Making Your Own Beer

Sometimes -- especially here in the Midwest -- winters can be long; sometimes they can be extra cold; sometimes they can be super-snowy; sometimes they can be downright obnoxious. On rare occasion, they can be all of the above. Even for those of us who thoroughly enjoy winter sports like snowmobiling, ice fishing, skiing, etc., some winters can be just a tad exasperating...

Mr. Beer Kit

This particular winter (2013-2014) was in fact one that fell into the category of "all of the above" and, toward the end of February, I needed a distraction. I think Heidi sensed that, as suddenly what appeared was a "Mr. Beer" kit to make home brew. I had always wanted to try making my own beer but always thought that the process was too difficult. I couldn't have been more wrong.  

Certainly this whole topic had become far more interesting after visits to numerous breweries, like the Capital Brewery in Madison, WI, the Leinenkugel Brewery in Chippewa Falls, WI, or a craft brewery -- Leech Lake Brewing Company -- in Walker, MN. But it wasn't until I got my own kit that my interest was really piqued.

Pouring the wort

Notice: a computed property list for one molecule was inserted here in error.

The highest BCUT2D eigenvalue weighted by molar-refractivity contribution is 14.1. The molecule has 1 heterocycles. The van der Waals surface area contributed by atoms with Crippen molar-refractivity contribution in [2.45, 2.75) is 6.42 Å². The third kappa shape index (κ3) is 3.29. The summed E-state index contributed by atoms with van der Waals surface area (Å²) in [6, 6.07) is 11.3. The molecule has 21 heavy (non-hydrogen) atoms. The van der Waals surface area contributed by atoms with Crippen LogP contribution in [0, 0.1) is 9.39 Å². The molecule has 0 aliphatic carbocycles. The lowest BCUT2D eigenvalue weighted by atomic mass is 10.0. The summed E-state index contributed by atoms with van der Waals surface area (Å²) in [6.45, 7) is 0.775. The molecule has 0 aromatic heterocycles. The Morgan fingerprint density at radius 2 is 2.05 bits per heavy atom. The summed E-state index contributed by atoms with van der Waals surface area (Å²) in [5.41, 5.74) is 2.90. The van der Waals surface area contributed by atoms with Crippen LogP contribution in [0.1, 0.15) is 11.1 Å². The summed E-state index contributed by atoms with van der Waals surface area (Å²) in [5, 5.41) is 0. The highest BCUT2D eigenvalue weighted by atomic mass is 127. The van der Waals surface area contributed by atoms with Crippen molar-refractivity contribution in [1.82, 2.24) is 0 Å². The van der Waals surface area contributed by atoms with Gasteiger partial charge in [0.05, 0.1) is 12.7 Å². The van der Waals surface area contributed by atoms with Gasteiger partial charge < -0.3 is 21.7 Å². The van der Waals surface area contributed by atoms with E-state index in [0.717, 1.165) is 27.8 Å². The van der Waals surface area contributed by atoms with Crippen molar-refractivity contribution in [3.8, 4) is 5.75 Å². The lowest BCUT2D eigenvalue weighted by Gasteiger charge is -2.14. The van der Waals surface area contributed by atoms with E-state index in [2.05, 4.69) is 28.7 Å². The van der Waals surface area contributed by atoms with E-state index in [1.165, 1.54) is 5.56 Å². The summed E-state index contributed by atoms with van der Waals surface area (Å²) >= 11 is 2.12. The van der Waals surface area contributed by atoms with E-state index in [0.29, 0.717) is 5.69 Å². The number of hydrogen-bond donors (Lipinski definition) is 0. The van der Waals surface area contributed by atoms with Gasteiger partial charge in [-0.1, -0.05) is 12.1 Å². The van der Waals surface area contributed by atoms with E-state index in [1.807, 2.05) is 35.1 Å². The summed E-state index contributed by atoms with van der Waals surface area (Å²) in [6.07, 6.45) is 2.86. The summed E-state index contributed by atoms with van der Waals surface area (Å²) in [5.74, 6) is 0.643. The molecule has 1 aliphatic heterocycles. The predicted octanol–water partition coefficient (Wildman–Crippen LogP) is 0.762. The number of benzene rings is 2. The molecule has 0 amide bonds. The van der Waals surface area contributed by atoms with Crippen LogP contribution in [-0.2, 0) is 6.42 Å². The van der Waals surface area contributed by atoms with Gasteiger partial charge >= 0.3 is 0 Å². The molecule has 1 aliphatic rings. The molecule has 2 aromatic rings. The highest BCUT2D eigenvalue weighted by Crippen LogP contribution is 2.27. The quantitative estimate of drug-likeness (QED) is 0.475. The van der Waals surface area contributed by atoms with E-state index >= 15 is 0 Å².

In any case, the four basic ingredients in beer are water, barley, hops and yeast; brewers combine these four simple ingredients to make beer.  And the very bottom line is this: With a kit like "Mr. Beer" (which includes all the basic ingredients -- except the water, of course), the whole process of making your own very tasty brew is not only easy, it's fun!  My particular kit was for making the Classic American Light beer.  An easy-to-follow DVD is also included with the kit, making the whole process pretty much fool-proof.  For me, it was at least as fun as making my own tomato juice or pickling my own garden beans.  And, after all, if it's not fun, why bother?

Admittedly, the full process to make beer is fairly long and, although not immensely complex, requires a higher degree of patience than many of us possess (except those of us who fish for walleye... we have more patience than most saints), equipment that most of us don't normally possess either, and certainly a decent knowledge of chemistry. The good news here is that, using the Mr. Beer kit, the entire process is highly simplified and quite easy. The results I achieved on my first batch were not only surprising, they were very tasty!

The bottling process

The kit yields about eight liters of finished product; I opened the first bottle after about ten days of fermentation, followed by bottling and then another eleven days to produce the alcohol and carbonation (allowing the yeast to act on the added sugar required by the recipe).  The Classic American Light version was excellent, but had a slight hint of yeast, so I waited another three days.  There was a noticeable difference and now I understand the "recommended" two-week time frame for a fully-finished beer.